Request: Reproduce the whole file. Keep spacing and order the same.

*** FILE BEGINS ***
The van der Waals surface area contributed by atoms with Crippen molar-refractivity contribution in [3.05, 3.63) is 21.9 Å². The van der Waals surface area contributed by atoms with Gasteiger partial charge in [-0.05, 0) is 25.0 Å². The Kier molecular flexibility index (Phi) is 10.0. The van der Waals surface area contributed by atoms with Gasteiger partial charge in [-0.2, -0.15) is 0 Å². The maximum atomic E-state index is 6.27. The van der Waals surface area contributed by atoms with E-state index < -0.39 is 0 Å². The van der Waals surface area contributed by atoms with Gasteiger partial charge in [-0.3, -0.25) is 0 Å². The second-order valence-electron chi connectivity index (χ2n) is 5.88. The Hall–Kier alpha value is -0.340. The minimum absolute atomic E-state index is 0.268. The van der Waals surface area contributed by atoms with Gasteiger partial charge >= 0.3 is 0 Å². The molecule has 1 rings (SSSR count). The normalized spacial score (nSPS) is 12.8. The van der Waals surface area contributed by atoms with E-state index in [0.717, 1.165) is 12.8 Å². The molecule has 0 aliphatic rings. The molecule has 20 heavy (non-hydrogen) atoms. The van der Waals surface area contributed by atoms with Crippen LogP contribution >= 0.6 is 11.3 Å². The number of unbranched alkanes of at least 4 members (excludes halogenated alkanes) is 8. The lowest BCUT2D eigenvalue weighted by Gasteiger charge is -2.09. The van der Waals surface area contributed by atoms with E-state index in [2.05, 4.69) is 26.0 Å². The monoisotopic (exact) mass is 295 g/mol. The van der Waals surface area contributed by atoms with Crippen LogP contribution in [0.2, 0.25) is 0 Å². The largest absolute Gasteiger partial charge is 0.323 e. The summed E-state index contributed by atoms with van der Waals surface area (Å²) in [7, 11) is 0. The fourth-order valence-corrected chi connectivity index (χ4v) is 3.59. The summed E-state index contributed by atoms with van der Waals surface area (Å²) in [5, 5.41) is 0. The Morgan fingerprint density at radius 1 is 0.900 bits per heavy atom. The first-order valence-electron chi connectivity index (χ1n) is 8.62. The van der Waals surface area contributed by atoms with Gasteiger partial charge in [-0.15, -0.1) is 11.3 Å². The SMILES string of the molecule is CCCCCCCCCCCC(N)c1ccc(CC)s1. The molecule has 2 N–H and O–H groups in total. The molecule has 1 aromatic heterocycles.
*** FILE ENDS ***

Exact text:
The van der Waals surface area contributed by atoms with Crippen molar-refractivity contribution in [3.05, 3.63) is 21.9 Å². The van der Waals surface area contributed by atoms with Gasteiger partial charge in [-0.05, 0) is 25.0 Å². The Kier molecular flexibility index (Phi) is 10.0. The van der Waals surface area contributed by atoms with Gasteiger partial charge in [-0.2, -0.15) is 0 Å². The maximum atomic E-state index is 6.27. The van der Waals surface area contributed by atoms with E-state index < -0.39 is 0 Å². The van der Waals surface area contributed by atoms with Gasteiger partial charge in [-0.3, -0.25) is 0 Å². The second-order valence-electron chi connectivity index (χ2n) is 5.88. The Hall–Kier alpha value is -0.340. The minimum absolute atomic E-state index is 0.268. The van der Waals surface area contributed by atoms with Gasteiger partial charge >= 0.3 is 0 Å². The molecule has 1 rings (SSSR count). The normalized spacial score (nSPS) is 12.8. The van der Waals surface area contributed by atoms with E-state index in [0.717, 1.165) is 12.8 Å². The molecule has 0 aliphatic rings. The molecule has 20 heavy (non-hydrogen) atoms. The van der Waals surface area contributed by atoms with Crippen LogP contribution >= 0.6 is 11.3 Å². The number of unbranched alkanes of at least 4 members (excludes halogenated alkanes) is 8. The lowest BCUT2D eigenvalue weighted by Gasteiger charge is -2.09. The van der Waals surface area contributed by atoms with E-state index in [2.05, 4.69) is 26.0 Å². The monoisotopic (exact) mass is 295 g/mol. The van der Waals surface area contributed by atoms with Crippen LogP contribution in [0.2, 0.25) is 0 Å². The largest absolute Gasteiger partial charge is 0.323 e. The summed E-state index contributed by atoms with van der Waals surface area (Å²) in [7, 11) is 0. The fourth-order valence-corrected chi connectivity index (χ4v) is 3.59. The summed E-state index contributed by atoms with van der Waals surface area (Å²) in [5, 5.41) is 0. The Morgan fingerprint density at radius 1 is 0.900 bits per heavy atom. The first-order valence-electron chi connectivity index (χ1n) is 8.62. The van der Waals surface area contributed by atoms with Gasteiger partial charge in [-0.15, -0.1) is 11.3 Å². The SMILES string of the molecule is CCCCCCCCCCCC(N)c1ccc(CC)s1. The molecule has 2 N–H and O–H groups in total. The molecule has 1 aromatic heterocycles.